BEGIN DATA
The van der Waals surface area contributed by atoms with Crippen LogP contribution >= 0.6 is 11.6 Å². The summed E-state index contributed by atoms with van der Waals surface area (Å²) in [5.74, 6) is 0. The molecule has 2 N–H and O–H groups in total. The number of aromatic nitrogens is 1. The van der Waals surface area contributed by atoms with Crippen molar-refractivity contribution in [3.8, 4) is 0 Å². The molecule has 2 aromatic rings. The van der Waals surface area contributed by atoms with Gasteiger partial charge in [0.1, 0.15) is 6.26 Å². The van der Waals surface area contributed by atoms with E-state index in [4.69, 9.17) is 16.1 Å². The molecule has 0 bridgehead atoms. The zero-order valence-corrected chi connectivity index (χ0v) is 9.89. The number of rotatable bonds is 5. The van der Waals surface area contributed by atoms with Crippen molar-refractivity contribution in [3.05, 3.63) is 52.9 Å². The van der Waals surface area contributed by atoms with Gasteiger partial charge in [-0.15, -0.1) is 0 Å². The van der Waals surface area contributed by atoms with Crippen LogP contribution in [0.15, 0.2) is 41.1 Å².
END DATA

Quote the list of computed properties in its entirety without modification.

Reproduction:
The van der Waals surface area contributed by atoms with Crippen LogP contribution >= 0.6 is 11.6 Å². The summed E-state index contributed by atoms with van der Waals surface area (Å²) in [5.74, 6) is 0. The molecule has 2 N–H and O–H groups in total. The number of aromatic nitrogens is 1. The van der Waals surface area contributed by atoms with Crippen molar-refractivity contribution in [3.8, 4) is 0 Å². The molecule has 2 aromatic rings. The van der Waals surface area contributed by atoms with Gasteiger partial charge in [0.1, 0.15) is 6.26 Å². The van der Waals surface area contributed by atoms with E-state index in [4.69, 9.17) is 16.1 Å². The molecule has 0 bridgehead atoms. The zero-order valence-corrected chi connectivity index (χ0v) is 9.89. The number of rotatable bonds is 5. The van der Waals surface area contributed by atoms with Crippen molar-refractivity contribution in [3.05, 3.63) is 52.9 Å². The van der Waals surface area contributed by atoms with Gasteiger partial charge in [-0.15, -0.1) is 0 Å². The van der Waals surface area contributed by atoms with Crippen LogP contribution in [0.15, 0.2) is 41.1 Å².